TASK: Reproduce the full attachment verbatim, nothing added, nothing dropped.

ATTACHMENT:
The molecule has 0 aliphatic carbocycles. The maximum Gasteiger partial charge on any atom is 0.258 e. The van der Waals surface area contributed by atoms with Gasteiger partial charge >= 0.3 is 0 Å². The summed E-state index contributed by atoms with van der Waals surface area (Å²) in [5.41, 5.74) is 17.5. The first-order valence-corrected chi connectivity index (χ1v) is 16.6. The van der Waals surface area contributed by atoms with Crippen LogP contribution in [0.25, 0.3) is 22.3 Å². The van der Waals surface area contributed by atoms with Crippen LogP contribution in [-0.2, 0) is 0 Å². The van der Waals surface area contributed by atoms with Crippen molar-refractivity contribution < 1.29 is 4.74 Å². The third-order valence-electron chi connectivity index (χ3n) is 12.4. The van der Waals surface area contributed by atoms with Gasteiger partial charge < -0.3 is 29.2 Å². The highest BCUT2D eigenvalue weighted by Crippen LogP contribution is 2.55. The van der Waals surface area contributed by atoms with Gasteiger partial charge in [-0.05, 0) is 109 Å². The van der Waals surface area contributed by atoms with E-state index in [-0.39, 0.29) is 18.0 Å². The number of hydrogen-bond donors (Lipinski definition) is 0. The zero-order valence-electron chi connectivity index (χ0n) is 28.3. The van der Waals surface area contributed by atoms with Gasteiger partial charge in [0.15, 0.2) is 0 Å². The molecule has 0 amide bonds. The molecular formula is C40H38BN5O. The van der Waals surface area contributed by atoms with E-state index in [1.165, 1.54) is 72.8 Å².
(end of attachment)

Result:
The molecule has 0 aliphatic carbocycles. The maximum Gasteiger partial charge on any atom is 0.258 e. The van der Waals surface area contributed by atoms with Gasteiger partial charge >= 0.3 is 0 Å². The summed E-state index contributed by atoms with van der Waals surface area (Å²) in [5.41, 5.74) is 17.5. The first-order valence-corrected chi connectivity index (χ1v) is 16.6. The van der Waals surface area contributed by atoms with Crippen LogP contribution in [0.25, 0.3) is 22.3 Å². The van der Waals surface area contributed by atoms with Crippen LogP contribution in [-0.2, 0) is 0 Å². The van der Waals surface area contributed by atoms with Crippen molar-refractivity contribution < 1.29 is 4.74 Å². The third-order valence-electron chi connectivity index (χ3n) is 12.4. The van der Waals surface area contributed by atoms with Gasteiger partial charge < -0.3 is 29.2 Å². The highest BCUT2D eigenvalue weighted by Crippen LogP contribution is 2.55. The van der Waals surface area contributed by atoms with Gasteiger partial charge in [-0.05, 0) is 109 Å². The van der Waals surface area contributed by atoms with E-state index in [-0.39, 0.29) is 18.0 Å². The number of hydrogen-bond donors (Lipinski definition) is 0. The zero-order valence-electron chi connectivity index (χ0n) is 28.3. The van der Waals surface area contributed by atoms with Gasteiger partial charge in [0.15, 0.2) is 0 Å². The molecule has 0 amide bonds. The molecular formula is C40H38BN5O. The van der Waals surface area contributed by atoms with E-state index in [1.165, 1.54) is 72.8 Å².